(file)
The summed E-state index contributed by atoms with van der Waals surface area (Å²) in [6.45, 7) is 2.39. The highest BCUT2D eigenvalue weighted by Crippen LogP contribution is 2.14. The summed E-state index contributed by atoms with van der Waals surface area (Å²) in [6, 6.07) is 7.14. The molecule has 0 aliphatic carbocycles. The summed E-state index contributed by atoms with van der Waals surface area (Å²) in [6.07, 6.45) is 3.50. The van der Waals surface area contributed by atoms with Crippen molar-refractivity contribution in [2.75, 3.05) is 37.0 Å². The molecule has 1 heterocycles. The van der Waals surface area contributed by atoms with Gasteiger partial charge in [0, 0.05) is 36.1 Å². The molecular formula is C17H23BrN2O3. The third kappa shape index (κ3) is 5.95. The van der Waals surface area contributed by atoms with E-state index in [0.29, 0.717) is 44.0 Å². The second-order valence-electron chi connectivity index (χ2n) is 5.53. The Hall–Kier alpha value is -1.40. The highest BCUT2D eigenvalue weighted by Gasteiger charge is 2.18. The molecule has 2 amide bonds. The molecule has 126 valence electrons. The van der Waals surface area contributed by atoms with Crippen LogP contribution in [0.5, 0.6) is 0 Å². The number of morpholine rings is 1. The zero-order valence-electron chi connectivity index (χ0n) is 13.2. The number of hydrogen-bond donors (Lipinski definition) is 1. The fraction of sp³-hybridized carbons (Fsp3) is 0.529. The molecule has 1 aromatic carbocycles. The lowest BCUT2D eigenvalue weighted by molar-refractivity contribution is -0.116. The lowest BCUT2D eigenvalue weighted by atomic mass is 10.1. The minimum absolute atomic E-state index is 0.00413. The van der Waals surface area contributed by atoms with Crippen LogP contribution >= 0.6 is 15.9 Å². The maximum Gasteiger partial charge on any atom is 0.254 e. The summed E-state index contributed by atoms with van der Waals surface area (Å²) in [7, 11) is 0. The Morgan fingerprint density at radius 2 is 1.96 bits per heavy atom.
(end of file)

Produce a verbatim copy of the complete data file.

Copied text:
The summed E-state index contributed by atoms with van der Waals surface area (Å²) in [6.45, 7) is 2.39. The highest BCUT2D eigenvalue weighted by Crippen LogP contribution is 2.14. The summed E-state index contributed by atoms with van der Waals surface area (Å²) in [6, 6.07) is 7.14. The molecule has 0 aliphatic carbocycles. The summed E-state index contributed by atoms with van der Waals surface area (Å²) in [6.07, 6.45) is 3.50. The van der Waals surface area contributed by atoms with Crippen molar-refractivity contribution in [2.75, 3.05) is 37.0 Å². The molecule has 1 heterocycles. The van der Waals surface area contributed by atoms with Gasteiger partial charge in [0, 0.05) is 36.1 Å². The molecular formula is C17H23BrN2O3. The third kappa shape index (κ3) is 5.95. The van der Waals surface area contributed by atoms with E-state index in [0.29, 0.717) is 44.0 Å². The second-order valence-electron chi connectivity index (χ2n) is 5.53. The Hall–Kier alpha value is -1.40. The highest BCUT2D eigenvalue weighted by Gasteiger charge is 2.18. The molecule has 2 amide bonds. The molecule has 126 valence electrons. The van der Waals surface area contributed by atoms with Crippen LogP contribution in [0.5, 0.6) is 0 Å². The number of morpholine rings is 1. The zero-order valence-electron chi connectivity index (χ0n) is 13.2. The number of hydrogen-bond donors (Lipinski definition) is 1. The fraction of sp³-hybridized carbons (Fsp3) is 0.529. The molecule has 1 aromatic carbocycles. The lowest BCUT2D eigenvalue weighted by molar-refractivity contribution is -0.116. The lowest BCUT2D eigenvalue weighted by atomic mass is 10.1. The minimum absolute atomic E-state index is 0.00413. The van der Waals surface area contributed by atoms with Crippen LogP contribution >= 0.6 is 15.9 Å². The maximum Gasteiger partial charge on any atom is 0.254 e. The summed E-state index contributed by atoms with van der Waals surface area (Å²) in [7, 11) is 0. The Morgan fingerprint density at radius 2 is 1.96 bits per heavy atom.